Increasing CO2 can enhance photosynthesis by increasing the rate of carboxylation and reducing losses from photorespiration34. Increasing CO2 might also decrease stomatal conductance, leading to increased water-use efficiency11, 35, but the relationship between increasing water-use efficiency and higher plant growth and net C uptake in ecosystems is still controversial10, 11. Because tissues with high C:N ratio are more difficult to decompose than tissues with lower C:N ratio, the increase in litter C:N ratio due to increased CO236 might reduce heterotrophic respiration37, 38 and, therefore, increase the C-sink strength, at least during a transient period. Elevated CO2, though, could also stimulate root exudation, thereby increasing the priming effect and reduce soil C stocks39. However, those counteracting mechanisms seem to offset each other in our forests, resulting in no significant change in Re. Nonetheless, despite possible counteracting mechanisms, elevated CO2 seems to be responsible for the increases in terrestrial photosynthesis and C sequestration during the last decades.

Recovery from high loads of acid deposition in Europe and USA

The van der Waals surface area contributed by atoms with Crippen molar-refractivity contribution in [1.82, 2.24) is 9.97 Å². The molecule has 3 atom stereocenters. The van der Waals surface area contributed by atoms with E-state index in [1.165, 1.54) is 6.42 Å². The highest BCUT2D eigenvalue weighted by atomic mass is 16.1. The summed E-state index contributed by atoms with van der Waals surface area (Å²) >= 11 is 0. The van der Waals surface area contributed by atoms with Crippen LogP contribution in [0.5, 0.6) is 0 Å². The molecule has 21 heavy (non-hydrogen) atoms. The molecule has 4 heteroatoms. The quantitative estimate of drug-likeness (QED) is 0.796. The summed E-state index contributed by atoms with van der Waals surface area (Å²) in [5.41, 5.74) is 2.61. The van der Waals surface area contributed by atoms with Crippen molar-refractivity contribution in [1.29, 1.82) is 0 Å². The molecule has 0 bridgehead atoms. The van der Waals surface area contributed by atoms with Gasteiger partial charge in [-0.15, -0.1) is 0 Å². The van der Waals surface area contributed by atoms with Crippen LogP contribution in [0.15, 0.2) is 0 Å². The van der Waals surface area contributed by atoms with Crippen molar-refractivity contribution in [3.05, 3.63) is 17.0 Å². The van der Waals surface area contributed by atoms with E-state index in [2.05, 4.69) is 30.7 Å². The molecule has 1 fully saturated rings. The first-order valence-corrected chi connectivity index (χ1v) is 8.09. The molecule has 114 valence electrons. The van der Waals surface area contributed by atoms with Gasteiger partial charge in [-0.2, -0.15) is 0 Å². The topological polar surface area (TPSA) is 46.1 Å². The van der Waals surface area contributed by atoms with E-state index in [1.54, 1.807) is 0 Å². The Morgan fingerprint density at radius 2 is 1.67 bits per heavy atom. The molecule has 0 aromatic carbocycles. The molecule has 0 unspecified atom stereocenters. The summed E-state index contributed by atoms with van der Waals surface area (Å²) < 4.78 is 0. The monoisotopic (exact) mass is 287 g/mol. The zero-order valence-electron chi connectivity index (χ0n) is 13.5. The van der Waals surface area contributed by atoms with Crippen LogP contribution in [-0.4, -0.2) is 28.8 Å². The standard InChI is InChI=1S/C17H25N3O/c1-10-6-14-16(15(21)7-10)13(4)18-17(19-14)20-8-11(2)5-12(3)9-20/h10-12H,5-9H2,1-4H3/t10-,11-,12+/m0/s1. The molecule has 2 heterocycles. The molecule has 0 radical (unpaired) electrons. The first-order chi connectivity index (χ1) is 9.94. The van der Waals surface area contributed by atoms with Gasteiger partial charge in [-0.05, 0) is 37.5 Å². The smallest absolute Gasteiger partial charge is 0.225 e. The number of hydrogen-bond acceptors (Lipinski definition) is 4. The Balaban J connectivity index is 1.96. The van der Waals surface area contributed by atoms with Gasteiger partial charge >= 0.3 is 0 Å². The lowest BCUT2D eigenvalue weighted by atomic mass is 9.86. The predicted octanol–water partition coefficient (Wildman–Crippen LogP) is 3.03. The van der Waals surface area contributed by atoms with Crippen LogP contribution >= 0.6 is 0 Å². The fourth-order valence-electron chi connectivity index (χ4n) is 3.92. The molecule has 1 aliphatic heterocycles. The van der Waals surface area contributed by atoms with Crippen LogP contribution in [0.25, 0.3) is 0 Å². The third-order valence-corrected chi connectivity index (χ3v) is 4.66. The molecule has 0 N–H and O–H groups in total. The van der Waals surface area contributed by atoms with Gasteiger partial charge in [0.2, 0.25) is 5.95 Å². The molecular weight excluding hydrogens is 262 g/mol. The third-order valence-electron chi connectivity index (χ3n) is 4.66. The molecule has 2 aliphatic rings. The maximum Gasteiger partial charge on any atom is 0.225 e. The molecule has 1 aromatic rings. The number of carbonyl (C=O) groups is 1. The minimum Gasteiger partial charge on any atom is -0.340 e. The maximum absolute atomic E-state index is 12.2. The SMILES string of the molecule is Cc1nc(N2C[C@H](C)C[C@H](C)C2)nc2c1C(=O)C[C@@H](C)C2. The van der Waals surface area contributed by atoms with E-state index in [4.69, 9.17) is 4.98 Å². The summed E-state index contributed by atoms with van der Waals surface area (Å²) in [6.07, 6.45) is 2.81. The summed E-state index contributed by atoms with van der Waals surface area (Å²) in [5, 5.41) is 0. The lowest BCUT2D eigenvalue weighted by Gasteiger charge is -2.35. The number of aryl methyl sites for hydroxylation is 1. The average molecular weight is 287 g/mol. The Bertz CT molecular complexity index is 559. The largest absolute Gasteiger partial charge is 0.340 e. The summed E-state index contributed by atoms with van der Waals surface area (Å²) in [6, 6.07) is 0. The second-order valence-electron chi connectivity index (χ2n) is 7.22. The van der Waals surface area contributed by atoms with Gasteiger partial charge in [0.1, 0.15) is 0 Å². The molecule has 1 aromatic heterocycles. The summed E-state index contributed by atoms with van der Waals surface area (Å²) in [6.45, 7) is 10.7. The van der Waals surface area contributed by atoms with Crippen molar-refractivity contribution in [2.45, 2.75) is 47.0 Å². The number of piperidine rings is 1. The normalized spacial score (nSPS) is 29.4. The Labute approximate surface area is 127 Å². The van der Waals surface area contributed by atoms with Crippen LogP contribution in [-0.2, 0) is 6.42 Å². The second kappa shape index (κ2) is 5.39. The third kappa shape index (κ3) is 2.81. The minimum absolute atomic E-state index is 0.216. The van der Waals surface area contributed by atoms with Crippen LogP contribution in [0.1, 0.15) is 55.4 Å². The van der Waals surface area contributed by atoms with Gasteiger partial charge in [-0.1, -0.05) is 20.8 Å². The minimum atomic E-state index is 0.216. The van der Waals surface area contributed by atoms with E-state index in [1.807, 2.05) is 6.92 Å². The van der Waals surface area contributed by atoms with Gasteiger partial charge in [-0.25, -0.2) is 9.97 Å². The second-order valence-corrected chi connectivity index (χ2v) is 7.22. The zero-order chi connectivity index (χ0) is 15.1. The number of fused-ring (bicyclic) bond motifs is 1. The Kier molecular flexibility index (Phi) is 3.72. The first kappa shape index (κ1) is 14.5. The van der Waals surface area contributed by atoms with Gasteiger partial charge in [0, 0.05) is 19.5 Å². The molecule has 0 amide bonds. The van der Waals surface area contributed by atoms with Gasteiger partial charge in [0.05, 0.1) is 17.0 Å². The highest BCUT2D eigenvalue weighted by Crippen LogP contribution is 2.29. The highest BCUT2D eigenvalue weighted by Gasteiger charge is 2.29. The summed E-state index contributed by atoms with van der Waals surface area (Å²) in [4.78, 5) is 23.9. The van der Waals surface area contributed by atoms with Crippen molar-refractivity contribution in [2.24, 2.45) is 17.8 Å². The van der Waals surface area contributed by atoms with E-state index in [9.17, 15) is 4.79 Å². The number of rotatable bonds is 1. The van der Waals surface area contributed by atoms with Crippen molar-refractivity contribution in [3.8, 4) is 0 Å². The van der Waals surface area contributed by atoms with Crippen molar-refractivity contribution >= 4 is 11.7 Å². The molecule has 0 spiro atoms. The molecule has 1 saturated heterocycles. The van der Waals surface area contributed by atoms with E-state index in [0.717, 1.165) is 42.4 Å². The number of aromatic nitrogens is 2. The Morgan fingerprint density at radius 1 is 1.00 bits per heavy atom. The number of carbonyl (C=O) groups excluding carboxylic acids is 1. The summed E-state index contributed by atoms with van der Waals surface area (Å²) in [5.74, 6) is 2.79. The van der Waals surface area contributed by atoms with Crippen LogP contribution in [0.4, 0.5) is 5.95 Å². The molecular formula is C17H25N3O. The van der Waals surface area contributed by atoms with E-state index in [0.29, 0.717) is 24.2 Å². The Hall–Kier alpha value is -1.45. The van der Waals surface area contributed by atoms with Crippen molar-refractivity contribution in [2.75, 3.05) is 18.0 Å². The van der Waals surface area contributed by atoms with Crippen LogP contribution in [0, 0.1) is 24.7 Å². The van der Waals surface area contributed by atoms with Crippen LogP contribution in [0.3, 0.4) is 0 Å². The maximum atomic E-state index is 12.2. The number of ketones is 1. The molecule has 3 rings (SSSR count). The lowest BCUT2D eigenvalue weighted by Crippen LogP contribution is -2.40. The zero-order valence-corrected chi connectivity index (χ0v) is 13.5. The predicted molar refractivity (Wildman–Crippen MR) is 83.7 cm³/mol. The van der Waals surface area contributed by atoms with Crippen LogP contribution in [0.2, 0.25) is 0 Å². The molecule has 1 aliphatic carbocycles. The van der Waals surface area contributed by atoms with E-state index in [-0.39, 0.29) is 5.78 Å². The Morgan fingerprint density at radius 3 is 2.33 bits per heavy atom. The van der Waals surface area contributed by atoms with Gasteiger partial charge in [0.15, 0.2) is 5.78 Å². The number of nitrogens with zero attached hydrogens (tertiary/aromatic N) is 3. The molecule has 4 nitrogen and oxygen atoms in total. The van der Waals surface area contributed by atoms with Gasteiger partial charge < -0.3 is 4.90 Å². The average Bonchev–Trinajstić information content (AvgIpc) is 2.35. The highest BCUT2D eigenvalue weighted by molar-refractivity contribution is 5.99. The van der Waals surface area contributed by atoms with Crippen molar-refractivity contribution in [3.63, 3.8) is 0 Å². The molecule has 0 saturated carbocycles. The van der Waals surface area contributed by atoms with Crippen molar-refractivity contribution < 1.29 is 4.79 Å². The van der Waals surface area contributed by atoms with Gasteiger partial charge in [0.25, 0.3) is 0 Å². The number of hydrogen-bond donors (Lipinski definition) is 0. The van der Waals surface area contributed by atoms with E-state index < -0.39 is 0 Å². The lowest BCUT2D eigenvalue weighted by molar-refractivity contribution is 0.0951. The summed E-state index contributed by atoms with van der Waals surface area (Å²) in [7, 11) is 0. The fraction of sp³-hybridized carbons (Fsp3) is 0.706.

The negative effect of the reduction in S deposition on NEP is the consequence of differences in recovery of the gross fluxes from previously higher rates of acid deposition, i.e. the recovery of Re is stronger than that of GPP (Fig. 5 and Table 2). We postulate that this follows from a chain of processes during recovery from soil acidification. A reduction in S deposition, in our case combined with a reduction in N deposition, typically increases soil pH, which, in turn, increases microbial activity40, thereby increasing heterotrophic respiration and thus nutrient mineralization and availability41, with implications for both GPP and Re. The potential increase in pH and nutrient availability, during a recovery phase after high S deposition, can enhance photosynthesis and tree growth18 in a second step, i.e. when nutrient availability has considerably increased. Even if pH remains unaltered, reduced acid input reduces aluminium release in soil and, therefore, less damage to roots occur, potentially increasing productivity42. While higher microbial activity in response to reduced S deposition increases respiration, the associated higher nutrient availability can in turn reduce C allocation to root symbionts43 and to free living heterotrophs via exudates, therefore ultimately reducing heterotrophic respiration44. These two opposing mechanisms may compensate each other to some degree after some time. The stronger positive response of Re to declining S deposition than of GPP (Fig. 5) suggests a stronger contribution of the increase in microbial respiration, following recovery, than a possible reduction of respiration due to decreased belowground C allocation. Nonetheless, the results obtained here are quite surprising given the relatively small change observed in S deposition that, according to soil models, would have a low impact on soil pH and aluminium release45.